Personal Maps

Example personal maps


In today’s corporate scenarios, we often work years at a time with the same people, but without knowing them well enough.

This distance can generate a lack of engagement between the teams, impact the progress of activities and directly interfere with the quality of product delivery. Mainly when dealing with remote or distributed teams.

Getting to know the people we live with significantly improves the levels of collaboration, engagement, communication and creativity, in addition to generating empathy with other team members.

Establishing this proximity allows us to access details of the other person’s life, know their preferences, challenges and projects, whether professional or personal. This leads us to understand the moment of each one’s life and, above all, to eliminate labels and prejudices.

Personal Maps is an excellent retrospective to increase the connection between team members. Light, fun and simple to apply.
As the team evolves and grows, getting to know the people who are part of the team becomes necessary.
The dynamic application of the Personal Maps is valid to connect people and generate team building and use it to increase the team’s energy.

The Personal Maps is a Management 3.0 tool based on personal information, which aims to reduce the personal distance between team members.
The tool is very simple, but it has a powerful effect.
The idea is to build a mental map with each person’s personal information, such as family, education, work, hobbies, values, friends, goals, among others.

Explain the Practice

Initially, it is worth emphasizing that this is a collaborative tool, therefore, it is more efficient when applied with all team members.
To exemplify the applicability of Personal Maps, using a dynamic that I experienced during a Team Building of the team I work. A fantastic experience.
As a facilitator, you must explain over time the concept of personal maps, their applicability and how the proposed dynamic will work.

We started with an energizer, tell me how it is today? How did you get today?

Using a Miro platform, I created several skeletons of personal maps, using a mind map template like the one in the image below:

In collaboration, we defined which themes to explore.
What would you like to know more about each colleague? EX: (Leisure, gastronomy, travel, movies, music, work, etc.)

I created a template for each team member and organized it into a circle, indicating that, when entering the room, they should choose one of the templates and replace the word “name” with their name.

We set a timebox (3 min) and asked people to start their own maps.
They can write and/or draw categories (family, cities, hobbies, music, characteristics, etc.) and pull into those categories related to each of them.

As soon as the timebox ended, I asked everyone to show the drawing, a new timebox given for the next round (2 min).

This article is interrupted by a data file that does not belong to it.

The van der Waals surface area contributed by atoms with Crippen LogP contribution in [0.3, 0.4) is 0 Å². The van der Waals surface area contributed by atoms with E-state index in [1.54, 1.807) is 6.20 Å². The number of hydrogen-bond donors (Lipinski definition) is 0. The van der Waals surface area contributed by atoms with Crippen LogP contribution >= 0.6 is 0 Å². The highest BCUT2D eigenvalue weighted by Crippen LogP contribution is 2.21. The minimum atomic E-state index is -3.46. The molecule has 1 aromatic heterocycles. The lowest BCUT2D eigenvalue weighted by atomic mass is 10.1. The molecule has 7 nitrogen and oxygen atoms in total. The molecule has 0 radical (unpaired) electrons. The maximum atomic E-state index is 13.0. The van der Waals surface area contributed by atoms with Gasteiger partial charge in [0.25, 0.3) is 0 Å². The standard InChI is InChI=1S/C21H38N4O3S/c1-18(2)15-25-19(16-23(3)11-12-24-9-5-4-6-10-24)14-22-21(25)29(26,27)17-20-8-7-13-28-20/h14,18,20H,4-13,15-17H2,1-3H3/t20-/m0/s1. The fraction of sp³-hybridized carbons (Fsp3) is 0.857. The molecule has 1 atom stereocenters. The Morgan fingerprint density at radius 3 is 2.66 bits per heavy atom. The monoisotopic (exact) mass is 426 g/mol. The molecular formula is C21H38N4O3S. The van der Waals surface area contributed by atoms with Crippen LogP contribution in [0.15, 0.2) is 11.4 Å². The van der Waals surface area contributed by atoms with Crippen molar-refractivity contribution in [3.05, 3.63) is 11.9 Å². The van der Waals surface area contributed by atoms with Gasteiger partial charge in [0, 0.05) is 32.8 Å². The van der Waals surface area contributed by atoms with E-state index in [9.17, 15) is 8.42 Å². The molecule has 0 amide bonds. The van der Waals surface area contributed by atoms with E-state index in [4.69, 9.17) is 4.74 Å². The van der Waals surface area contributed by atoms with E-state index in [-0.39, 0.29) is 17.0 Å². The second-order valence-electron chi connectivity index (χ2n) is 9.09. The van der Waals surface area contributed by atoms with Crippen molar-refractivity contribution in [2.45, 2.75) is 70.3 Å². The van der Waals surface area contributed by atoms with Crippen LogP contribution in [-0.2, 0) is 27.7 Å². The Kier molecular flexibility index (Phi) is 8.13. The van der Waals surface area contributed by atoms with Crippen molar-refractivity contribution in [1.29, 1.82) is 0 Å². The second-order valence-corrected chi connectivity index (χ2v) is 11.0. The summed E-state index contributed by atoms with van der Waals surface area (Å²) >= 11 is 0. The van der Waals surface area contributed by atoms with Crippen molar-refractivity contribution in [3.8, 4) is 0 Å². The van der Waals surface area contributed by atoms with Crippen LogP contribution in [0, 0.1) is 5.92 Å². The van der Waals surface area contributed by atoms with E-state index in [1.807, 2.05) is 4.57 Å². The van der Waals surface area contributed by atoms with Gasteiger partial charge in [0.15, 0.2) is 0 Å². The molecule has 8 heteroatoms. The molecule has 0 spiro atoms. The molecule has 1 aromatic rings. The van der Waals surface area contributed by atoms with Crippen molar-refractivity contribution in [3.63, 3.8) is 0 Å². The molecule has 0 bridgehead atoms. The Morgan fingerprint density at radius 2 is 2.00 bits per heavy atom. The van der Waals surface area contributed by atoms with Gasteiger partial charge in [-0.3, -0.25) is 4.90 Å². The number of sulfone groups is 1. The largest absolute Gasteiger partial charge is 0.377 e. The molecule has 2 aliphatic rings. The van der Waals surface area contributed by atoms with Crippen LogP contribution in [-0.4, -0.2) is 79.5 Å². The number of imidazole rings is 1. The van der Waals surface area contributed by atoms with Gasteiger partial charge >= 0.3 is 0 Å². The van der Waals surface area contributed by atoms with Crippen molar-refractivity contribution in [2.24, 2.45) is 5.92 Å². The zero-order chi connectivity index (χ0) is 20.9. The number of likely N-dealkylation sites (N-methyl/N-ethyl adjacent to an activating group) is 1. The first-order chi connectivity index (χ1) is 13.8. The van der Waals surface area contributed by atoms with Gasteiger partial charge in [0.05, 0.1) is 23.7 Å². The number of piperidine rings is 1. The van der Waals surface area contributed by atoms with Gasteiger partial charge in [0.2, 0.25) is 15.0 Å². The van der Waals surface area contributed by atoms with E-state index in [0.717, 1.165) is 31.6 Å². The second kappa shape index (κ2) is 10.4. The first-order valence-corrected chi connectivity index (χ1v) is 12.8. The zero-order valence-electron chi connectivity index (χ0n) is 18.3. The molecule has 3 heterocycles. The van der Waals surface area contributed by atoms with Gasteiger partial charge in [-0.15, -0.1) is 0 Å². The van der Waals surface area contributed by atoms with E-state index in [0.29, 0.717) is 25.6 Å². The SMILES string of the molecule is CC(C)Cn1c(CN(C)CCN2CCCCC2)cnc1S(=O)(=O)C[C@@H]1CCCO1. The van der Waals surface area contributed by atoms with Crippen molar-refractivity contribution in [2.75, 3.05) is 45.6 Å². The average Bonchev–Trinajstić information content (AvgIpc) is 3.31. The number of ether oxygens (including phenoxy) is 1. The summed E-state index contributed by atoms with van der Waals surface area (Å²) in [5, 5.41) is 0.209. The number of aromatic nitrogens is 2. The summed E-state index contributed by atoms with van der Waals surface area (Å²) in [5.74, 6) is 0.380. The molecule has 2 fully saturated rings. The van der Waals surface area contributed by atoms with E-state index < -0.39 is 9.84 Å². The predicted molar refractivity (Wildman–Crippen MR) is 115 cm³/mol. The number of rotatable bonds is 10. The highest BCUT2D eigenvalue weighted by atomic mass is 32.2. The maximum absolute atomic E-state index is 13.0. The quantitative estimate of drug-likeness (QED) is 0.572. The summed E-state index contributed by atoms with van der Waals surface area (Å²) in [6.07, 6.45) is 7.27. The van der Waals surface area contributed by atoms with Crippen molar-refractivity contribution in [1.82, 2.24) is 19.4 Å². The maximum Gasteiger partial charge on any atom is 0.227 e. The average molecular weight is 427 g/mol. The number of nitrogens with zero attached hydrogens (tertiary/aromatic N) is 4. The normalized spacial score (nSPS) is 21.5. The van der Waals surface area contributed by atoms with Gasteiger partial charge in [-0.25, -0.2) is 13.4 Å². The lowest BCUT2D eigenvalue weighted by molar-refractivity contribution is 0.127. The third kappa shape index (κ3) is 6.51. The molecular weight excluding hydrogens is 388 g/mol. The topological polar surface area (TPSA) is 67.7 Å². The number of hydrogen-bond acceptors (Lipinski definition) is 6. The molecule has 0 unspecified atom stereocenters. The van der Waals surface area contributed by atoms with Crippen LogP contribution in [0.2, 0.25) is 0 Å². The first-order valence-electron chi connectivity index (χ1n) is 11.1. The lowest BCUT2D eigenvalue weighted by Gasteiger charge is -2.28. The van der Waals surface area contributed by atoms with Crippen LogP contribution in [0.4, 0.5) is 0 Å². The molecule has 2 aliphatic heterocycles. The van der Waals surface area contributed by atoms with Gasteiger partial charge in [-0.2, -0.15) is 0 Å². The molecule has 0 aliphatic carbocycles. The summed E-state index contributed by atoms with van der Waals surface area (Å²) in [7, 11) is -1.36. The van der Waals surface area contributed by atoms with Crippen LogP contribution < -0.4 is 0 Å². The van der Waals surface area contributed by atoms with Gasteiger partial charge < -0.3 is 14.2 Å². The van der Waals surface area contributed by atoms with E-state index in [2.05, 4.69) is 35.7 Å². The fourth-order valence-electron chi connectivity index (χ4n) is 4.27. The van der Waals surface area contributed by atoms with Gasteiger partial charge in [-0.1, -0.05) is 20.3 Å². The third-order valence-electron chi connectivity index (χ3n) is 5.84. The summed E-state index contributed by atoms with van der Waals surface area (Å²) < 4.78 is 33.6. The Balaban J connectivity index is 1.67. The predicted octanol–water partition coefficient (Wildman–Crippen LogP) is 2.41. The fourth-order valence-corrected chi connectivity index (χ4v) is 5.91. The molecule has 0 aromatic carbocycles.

In this new round, like the people who completed a little more the map that was with them.
I made it clear that I had no definite way of using time.
They write, draw, complete Face Drawing drawings or anything else that enriches the map that was with them.

Why did you decide to use this practice

Our team is growing with new teams and collaborators.
We are a current company that is adopting agile in its work practices.
With the exponential growth of employees, we are generating knowledge déficit.
Each time the team evolves the knowledge and familiarity among the members of the work team decreases.
We carry out Personal Maps with the objective of bringing people closer to the team and increasing the level of knowledge and proximity to the times.
From Personal maps we generate a knowledge base of the team and how it behaves.

How did you use this practice

We use dynamics as an icebreaker in our team building.


Icebreaker is a popular term for breaking formalities and relaxing with people around you when it comes to activities and group dynamics, as icebreaker dynamics are popular, fun and full of motivation, helping you to relax as people and providing a better integration of the group or work team.

We held a squad meeting online via teams.
We use the miro app to draw online.
The timebox of the personal maps application was 1 hour in total.

Your learnings as facilitator

After everyone got their maps back, I gave everyone time to review their own maps.
I explained that each one would present their own map, answering some questions such as:

1-) What surprised you the most?
2-) What did you feel when reading your own map?
3-) Was it very different from how you imagined yourself?

The performances were a lot of fun and had a good laugh.
The team ended up being surprised by the amount of things that were known and with the discoveries about some stories and characteristics of some members.

With this dynamic, we were able to make the group more cohesive, creating a pleasant and welcoming environment for learning, making everyone learn and participate more and more.

We generate a sense of family with the team that cannot be replaced.
The teams came closer and everyone left refreshed with a sense of teamwork.

Our goal now is to apply this practice in person, and in this dynamic we will generate a logo for each generated team.

Now that you know the Personal Maps, don’t miss the opportunity to run it together with your team.
You will strengthen the bonds of affection between the team members, in addition to enjoying a lot of fun times.
Oh, and most importantly: adapt the Personal Maps to your context! Creativity always has a place in a retrospective.

And if you’re interested in learning more about tools like this, check out more about Personal Maps Management 3.0.
Tell us what you think here in the comments and, if you decide to run for your team, let us know how it went!

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